Back in March, when the escalating COVID-19 crisis shut down the New York City school system, Ovsanna Khachikian at the Department of Education was part of a team assigned a massive project: find a way to provide safe childcare for the kids of tens of thousands of first responders, essential workers and medical staffers -- and find a way to do it fast.
“The mayor was really resisting closing schools, because he recognized...the cascading effect would essentially mean that if we closed schools, childcare would be a serious issue for our health care workers and our mass transit system and a number of our essential workers,” said Khachikian.
In less than a week after Mayor Bill de Blasio announced the school closures on March 15th, Khachikian was able to establish, staff and operate Regional Enrichment Centers (RECs) that were set up in empty public school buildings across the city.
“At that time, we thought maybe this would last two to three weeks, we didn't know how long schools would be closed,” said Khachikian, who served as the DOE’s Executive Director of Regional Enrichment Centers. “We didn't know how long we would need to offer emergency childcare.” In the end, 2,500 DOE employees worked at 170 RECs for six months until school reopened in September, and ultimately served 14,000 children.
For her unprecedented work, the city has recognized Khachikian and 19 other employees for outstanding work during this year of crisis. The city’s Department of Citywide Administrative Services and the Frederick O’Reilly Hayes Foundation is awarding the 20 employees a special pandemic edition of the city’s annual Frederick O’Reilly Hayes Prize, which comes with a $500 prize.
Other winners include Johanna Conroy and Heather Roiter from the Office of Emergency Management, who had to find hotel rooms and other living space for 30,000 adults who needed special accommodations during the pandemic — from essential workers who had to quarantine, patients discharged from hospitals, at-risk discharged prisoners, and adults with disabilities who needed to be removed from group homes.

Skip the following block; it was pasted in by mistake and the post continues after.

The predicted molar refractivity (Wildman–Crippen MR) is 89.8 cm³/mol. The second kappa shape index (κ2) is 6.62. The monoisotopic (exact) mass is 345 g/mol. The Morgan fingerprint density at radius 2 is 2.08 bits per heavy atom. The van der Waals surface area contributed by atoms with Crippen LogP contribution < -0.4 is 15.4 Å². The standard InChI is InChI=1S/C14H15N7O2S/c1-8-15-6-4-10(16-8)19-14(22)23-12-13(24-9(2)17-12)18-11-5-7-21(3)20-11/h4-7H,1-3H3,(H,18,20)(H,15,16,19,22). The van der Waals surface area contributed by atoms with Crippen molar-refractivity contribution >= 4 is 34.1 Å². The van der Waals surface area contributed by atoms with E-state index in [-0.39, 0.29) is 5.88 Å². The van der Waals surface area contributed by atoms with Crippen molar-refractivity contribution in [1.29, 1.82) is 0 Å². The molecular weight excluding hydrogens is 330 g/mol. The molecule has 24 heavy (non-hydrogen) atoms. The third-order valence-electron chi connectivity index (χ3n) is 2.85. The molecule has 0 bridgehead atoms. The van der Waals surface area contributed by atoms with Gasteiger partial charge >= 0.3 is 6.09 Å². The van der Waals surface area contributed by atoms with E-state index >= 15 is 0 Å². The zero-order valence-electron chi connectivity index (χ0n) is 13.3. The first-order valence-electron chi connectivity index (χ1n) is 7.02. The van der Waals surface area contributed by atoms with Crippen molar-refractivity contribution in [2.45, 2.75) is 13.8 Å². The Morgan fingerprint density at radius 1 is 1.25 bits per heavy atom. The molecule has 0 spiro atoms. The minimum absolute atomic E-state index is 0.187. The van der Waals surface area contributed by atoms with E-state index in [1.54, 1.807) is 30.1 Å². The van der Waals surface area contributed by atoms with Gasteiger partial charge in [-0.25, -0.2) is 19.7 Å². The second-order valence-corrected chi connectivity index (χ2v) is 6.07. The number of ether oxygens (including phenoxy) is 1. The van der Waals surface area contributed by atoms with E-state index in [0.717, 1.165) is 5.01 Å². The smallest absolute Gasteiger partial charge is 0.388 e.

Aside from the logistical challenges, a main issue was working for so long without seeing an end to the outbreak -- “we didn’t know how bad the pandemic would get,” said Conroy, who is Assistant Commissioner, Interagency Operations at the OEM.
“We didn't have a lot of information going into this. And the scale of it was just immense,” Conroy added. “We didn't really have a blueprint for it.”
Both she and Roiter, and others on their team, also contracted COVID-19 while working on the project, they said.
The RECs and the OEM’s hotel project have now served as models for other cities to learn from New York City’s experience.
“No other city had quite the dynamics that we were dealing with in New York City. We all of a sudden became the epicenter of the pandemic,” Khachikian said. “And very quickly we were in a position where we had to figure out how we were going to respond to this crisis in order to ensure that our health care workers, our frontline workers would be able to report to work to save lives while they entrusted us to keep their children safe.”
“I wish there was a model that we could have built from, but no -- we had to build it very quick,” said Roiter, Assistant Commissioner, Risk Reduction & Recovery at the OEM. “And obviously with New York being the heart of the outbreak here in the US, I think we built the (hotel) program very quickly, but we've been able to share a lot of our best practices with others around the country since then.”
The New York City school system also drew on the RECs as a testing ground for the DOE’s plans to reopen schools in the fall.
“As we formulated policy for RECs, we would then think about lessons learned to adapt those policies for reopening,” Khachikian said.
And should the worst case scenarios revisit New York City, the OEM is ready to deploy the program again.
“This is a model that we know that we can dust off, and take off the shelf and do again if we need to,” Roiter said. “Because we did learn a lot from doing it in the first wave.”
A full list of the city’s honored employees can be found here.